Common Mistakes

Camera shake

Written by Gail Bjork

In order to take sharper, blur-free photos, learn these techniques to hold a digital camera correctly and steadily.

Holding cameraIf your digital camera makes even a slight movement when taking a picture, the chance of blurred photo increases. This is caused by camera shake.

One of the most common causes of camera shake is failure to use the shutter-release button correctly. It is a two step process: first lock focus and exposure by pressing the shutter button halfway. When focus is locked, press the shutter down fully.

The second most common cause of camera shake happens in low-light when the aperture is wide-open and shutter speed is slow. The best way to prevent camera shake in these conditions is to use a tripod or other flat, level support. When using a tripod, use a remote or the self-timer to trigger the shutter button without touching the camera.

If you don’t have a tripod, hold the camera with both hands and steady it by leaning and bracing yourself against a wall, tree or pole, car roof, anything. Or brace your elbows against your body while holding the camera firmly.

Another way to minimize camera shake is to use the viewfinder, if your camera has one, instead of the LCD when composing shots. Bracing the camera against your face helps steady the camera.

Camera shake and telephoto shots

Digital cameras are more prone to camera shake when taking hand-held shots and zooming in on a subject. To help prevent blur, shutter speed should be set faster than the focal length. For example, a lens set at 200mm (35mm equivalent) requires a shutter speed of at least 1/200 second.

If your camera has Image Stabilization, turning it on can help reduce camera shake.

About the author

Gail Bjork

Gail Bjork, who is passionate about digital photography, is the owner and editor of Digicamhelp.Gail is the author of three illustrated ebooks about digital photography. A number of her photos and digital photography related articles appear at other websites.In 2006, a series of her photos, People in the Louvre, were exhibited at the Underground Photo Gallery
in Iisalmi Finland. Eight of her photos taken in the Florida scrub are on permanent exhibition at Parrish Medical Center in Titusville, Florida.Gail served twelve years as an elected member of The School Board of Palm Beach County, Florida, one of the largest school districts in the U.S. She has also been the editor of a small town newspaper and a free-lance writer. Gail and her husband owned and ran several small businesses.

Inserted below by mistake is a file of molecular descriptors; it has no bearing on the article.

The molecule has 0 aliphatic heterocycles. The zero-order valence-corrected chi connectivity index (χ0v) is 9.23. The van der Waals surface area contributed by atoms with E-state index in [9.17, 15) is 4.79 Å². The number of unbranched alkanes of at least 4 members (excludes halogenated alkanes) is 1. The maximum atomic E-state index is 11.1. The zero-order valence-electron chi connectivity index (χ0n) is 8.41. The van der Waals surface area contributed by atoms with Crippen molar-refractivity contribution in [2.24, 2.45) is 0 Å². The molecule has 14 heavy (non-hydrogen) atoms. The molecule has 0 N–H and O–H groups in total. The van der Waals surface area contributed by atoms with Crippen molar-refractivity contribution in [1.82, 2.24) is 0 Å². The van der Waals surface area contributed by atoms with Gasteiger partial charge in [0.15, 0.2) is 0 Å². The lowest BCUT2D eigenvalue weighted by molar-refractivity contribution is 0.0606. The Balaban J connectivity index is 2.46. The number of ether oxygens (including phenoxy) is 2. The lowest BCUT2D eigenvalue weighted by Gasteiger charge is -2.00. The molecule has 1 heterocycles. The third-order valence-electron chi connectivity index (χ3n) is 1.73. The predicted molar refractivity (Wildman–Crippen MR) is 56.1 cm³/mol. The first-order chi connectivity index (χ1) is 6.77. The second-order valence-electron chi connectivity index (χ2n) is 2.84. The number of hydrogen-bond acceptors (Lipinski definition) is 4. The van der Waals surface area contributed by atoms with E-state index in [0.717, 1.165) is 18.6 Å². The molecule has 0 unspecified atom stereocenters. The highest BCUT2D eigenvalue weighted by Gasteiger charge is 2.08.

• Professionals use gyro stabilizers to get shots that are not in the best environments. Whether low light or very turbulent, a gyro will keep you locked on to your target to get the exposures you need.

    The movie Das Boot was filmed using a gyro, since the submarine was too tight for a steadicam. Cameron Davidson and numerous other highly regarded professionals swear by them!

  • You hit the nail right on the head, Johan. It’s best to experiment and hone your technique. Few compact digital cameras today even have viewfinders. The ones they do have are very small but can useful in a pinch. Through the years, Image Stabilization has improved and is now available on most cameras. The size and resolution of LCDs have improved too. Still, for some shots, using the viewfinder is the best route to take such as tracking a moving subject while zooming in on it, or using a large, heavy lens. btw, I looked at your gallery. Very lovely photos!

  • Another way to minimize camera shake is to use the viewfinder, if your camera has one, instead of the LCD when composing shots. Bracing the camera against your face helps steady the camera.

    Hello – I’m not so sure about this. On my camera, using the LCD eliminates the vibration from the mirror as it ups and downs (it’s like using MLU) so images are actually sharper as the shake reduction works better … best advice is experiment I’d say.